Coral Gables voters will head to the polls Tuesday to decide on a new Mayor. Two City Commissioners are vying to become the next Mayor, meaning voters must choose successors in each of those seats on the Commission as well.
The Miami Herald has a detailed analysis on the races and candidates involved, particularly the mayoral contest. The mayoral race is a three-way competition between City Commissioners Patricia Keon and Vince Lago and real estate agent Jackson “Rip” Holmes.
Mayor Raúl Valdés-Fauli is retiring from that role, allowing a new face to step in. Both Keon and Lago were first elected to the City Commission in 2013. Holmes, an activist, filed to run for Mayor just before the Feb. 26 filing deadline. He’s raised less than $1,700 total and is not expected to mount a serious challenge.
The winner of each election must secure 50% of the vote Tuesday, however. Otherwise, a runoff between the top-two candidates will take place on April 27.
Lago, who currently serves as the Coral Gables Vice Mayor, collected more than $370,000 in his bid, while Keon raised just over $228,000. Keon’s total also included a $100,000 self-loan, which she did not tap into. Lago outspent Keon $220,000 to $127,000.
The mayoral race is technically nonpartisan, though candidates’ partisan leanings may play a role. Lago is a member of the GOP. Keon is a Democrat.
Republicans over-performed in Miami-Dade County this past November, thanks in part to an impressive performance among Hispanic voters. Nearly half of Coral Gables voters are Hispanic.
The race to replace Lago in Group Two on the City Commission is a six-person contest.
The two biggest names in that contest are José Valdés-Fauli, the brother of the outgoing Mayor, and Tania Cruz-Giménez, the daughter-in-law of former Miami-Dade County Mayor and now-U.S. Rep. Carlos Giménez. Cruz-Giménez is married to Rep. Giménez’s son, C.J.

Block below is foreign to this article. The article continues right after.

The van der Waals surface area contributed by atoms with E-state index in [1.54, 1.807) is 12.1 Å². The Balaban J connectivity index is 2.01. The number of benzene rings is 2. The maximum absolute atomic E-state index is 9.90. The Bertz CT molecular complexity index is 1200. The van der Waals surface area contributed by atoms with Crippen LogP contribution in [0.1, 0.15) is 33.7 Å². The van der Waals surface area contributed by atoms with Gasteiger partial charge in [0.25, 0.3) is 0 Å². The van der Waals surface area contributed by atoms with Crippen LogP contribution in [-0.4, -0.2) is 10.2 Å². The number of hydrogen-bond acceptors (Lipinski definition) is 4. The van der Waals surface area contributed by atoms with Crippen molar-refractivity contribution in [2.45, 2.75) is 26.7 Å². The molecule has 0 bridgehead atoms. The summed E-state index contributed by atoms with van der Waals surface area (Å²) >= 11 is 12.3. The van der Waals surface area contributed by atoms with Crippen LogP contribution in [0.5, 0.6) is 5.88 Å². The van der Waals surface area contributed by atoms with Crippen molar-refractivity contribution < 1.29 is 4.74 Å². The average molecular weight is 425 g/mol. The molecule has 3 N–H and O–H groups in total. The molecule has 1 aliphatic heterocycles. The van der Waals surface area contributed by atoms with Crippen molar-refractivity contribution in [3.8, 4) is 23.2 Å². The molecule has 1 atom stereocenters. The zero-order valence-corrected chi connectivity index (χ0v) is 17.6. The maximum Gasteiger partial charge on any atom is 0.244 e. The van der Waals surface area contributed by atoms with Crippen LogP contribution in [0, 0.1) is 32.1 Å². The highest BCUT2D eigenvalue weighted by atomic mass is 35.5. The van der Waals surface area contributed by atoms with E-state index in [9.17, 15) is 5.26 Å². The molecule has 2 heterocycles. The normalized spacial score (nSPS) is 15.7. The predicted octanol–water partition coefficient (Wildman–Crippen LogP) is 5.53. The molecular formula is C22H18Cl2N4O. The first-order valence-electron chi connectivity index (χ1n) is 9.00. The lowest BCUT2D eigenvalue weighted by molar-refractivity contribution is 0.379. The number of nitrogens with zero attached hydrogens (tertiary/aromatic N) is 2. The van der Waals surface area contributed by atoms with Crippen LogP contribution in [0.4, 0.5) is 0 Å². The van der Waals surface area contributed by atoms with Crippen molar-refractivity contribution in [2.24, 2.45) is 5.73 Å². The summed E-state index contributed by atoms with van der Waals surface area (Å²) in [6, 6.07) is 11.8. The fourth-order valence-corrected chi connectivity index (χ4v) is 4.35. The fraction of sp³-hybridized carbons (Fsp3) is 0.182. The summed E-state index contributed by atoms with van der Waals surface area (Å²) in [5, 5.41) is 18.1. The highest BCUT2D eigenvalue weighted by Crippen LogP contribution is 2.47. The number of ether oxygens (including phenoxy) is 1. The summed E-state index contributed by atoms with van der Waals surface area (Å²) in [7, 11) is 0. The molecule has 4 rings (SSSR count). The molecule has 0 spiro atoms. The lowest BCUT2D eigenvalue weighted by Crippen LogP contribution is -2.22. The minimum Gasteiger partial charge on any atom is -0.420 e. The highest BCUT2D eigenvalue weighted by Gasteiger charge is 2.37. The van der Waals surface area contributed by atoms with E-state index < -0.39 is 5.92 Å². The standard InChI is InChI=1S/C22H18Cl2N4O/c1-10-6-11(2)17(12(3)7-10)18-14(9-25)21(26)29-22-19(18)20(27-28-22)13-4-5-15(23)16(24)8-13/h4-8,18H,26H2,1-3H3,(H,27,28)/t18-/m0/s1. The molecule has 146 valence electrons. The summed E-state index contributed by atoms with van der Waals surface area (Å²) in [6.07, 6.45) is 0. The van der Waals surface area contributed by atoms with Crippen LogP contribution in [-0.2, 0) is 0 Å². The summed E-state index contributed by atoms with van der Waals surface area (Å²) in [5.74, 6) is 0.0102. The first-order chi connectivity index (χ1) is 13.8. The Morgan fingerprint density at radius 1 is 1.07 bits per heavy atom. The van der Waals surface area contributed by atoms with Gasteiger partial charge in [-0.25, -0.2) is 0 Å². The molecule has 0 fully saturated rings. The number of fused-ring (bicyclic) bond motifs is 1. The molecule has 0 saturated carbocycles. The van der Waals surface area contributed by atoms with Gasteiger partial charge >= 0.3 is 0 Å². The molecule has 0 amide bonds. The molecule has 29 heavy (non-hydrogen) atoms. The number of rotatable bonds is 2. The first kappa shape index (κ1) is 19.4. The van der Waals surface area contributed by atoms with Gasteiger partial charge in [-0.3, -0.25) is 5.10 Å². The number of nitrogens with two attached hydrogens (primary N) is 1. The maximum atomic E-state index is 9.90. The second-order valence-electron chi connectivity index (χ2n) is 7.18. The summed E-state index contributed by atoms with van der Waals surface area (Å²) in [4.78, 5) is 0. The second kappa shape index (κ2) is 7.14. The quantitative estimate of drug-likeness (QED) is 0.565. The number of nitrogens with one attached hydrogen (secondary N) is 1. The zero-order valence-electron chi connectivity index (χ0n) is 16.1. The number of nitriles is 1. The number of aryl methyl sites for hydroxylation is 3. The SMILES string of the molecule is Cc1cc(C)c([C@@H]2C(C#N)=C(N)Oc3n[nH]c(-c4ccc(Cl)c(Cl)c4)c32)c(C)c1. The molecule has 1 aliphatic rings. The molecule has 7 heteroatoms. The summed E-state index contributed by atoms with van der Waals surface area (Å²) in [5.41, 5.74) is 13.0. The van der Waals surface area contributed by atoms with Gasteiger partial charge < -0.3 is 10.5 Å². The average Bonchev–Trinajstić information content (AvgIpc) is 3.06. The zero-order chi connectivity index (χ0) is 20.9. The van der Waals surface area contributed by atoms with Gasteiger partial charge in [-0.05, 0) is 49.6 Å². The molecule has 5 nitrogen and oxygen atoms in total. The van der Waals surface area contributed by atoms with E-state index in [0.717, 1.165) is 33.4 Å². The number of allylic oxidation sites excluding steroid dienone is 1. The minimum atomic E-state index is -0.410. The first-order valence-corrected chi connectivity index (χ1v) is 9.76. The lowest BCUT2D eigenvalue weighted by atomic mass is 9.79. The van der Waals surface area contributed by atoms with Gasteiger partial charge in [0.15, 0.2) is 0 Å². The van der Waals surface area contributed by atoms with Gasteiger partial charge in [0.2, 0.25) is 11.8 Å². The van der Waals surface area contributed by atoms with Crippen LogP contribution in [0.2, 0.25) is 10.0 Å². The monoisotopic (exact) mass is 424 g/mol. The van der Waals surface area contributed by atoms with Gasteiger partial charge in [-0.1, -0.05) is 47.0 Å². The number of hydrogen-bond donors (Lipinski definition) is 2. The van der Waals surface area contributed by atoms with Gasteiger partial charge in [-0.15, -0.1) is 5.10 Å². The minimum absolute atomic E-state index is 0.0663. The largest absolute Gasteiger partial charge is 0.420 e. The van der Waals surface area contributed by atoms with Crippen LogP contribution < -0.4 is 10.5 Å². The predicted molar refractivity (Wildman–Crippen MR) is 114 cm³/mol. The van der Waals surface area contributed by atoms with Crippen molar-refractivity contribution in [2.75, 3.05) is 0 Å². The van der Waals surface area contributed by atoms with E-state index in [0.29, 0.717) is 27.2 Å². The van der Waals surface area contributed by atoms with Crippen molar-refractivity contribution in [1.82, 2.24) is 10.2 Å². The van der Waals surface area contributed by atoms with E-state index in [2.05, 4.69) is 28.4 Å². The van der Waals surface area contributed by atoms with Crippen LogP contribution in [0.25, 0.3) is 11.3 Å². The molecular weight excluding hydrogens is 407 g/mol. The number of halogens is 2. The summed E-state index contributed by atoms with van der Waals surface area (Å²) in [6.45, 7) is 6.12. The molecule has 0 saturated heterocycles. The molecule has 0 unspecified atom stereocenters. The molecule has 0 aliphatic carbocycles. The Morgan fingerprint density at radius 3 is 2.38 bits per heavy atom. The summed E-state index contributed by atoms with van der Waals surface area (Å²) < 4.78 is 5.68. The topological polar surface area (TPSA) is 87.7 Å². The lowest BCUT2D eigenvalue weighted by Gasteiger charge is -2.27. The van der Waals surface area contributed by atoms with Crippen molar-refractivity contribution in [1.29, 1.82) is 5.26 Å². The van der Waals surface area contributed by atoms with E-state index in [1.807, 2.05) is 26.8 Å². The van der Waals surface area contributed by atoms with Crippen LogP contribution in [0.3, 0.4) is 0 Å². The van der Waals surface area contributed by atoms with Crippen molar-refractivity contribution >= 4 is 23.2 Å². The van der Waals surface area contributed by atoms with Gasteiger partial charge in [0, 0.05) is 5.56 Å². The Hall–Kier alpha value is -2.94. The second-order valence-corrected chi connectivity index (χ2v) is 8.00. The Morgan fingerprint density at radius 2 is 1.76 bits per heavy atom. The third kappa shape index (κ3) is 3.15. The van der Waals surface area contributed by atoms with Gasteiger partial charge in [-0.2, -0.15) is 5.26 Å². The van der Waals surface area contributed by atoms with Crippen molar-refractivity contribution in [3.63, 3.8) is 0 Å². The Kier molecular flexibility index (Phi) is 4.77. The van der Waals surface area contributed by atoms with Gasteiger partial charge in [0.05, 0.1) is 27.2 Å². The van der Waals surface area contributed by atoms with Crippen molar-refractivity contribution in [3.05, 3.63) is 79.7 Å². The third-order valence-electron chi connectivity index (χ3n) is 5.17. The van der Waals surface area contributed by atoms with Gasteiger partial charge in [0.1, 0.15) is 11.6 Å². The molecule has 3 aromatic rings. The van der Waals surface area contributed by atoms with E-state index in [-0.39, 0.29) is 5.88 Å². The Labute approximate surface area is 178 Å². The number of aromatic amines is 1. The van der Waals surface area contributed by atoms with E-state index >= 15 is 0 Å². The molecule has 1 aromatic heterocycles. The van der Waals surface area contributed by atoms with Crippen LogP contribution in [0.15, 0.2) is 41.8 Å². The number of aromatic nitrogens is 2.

Those two have raised the most money in the race. Valdés-Fauli added more than $122,000, including a $5,000 self-loan. Cruz-Giménez raised just under $108,000, all in outside cash.
Attorney Rhonda Anne Anderson and marketing vet Claudia Miro both netted just under $40,000.
Placing fifth in the fundraising game is attorney Mayra Joli, a bombastic figure who has previously run for the U.S. House. She’s a vehement Donald Trump supporter as well.
Joli added just under $11,000, while University of Miami grad Alexander Luis Haq raised around $2,000.
The Group 3 contest seeking Keon’s successor is a four-way contest. Again, two candidates were well ahead of the pace in terms of fundraising.
Attorneys Alex Bucelo and Javier Baños led the field. Bucelo collected nearly $163,000. Baños added nearly $148,000, but relied on more than $64,000 in self-loans. The candidates spent similar amounts, with Bucelo spending $96,000 and Baños showing nearly $88,000 in expenses.
Kirk Menendez brought in nearly $54,000. He’s a former Miami assistant city attorney and worked as chief of staff for Miami Commissioner Ken Russell.
Attorney Phillip “PJ” Mitchell is also running for the seat, raising just over $31,000 in total.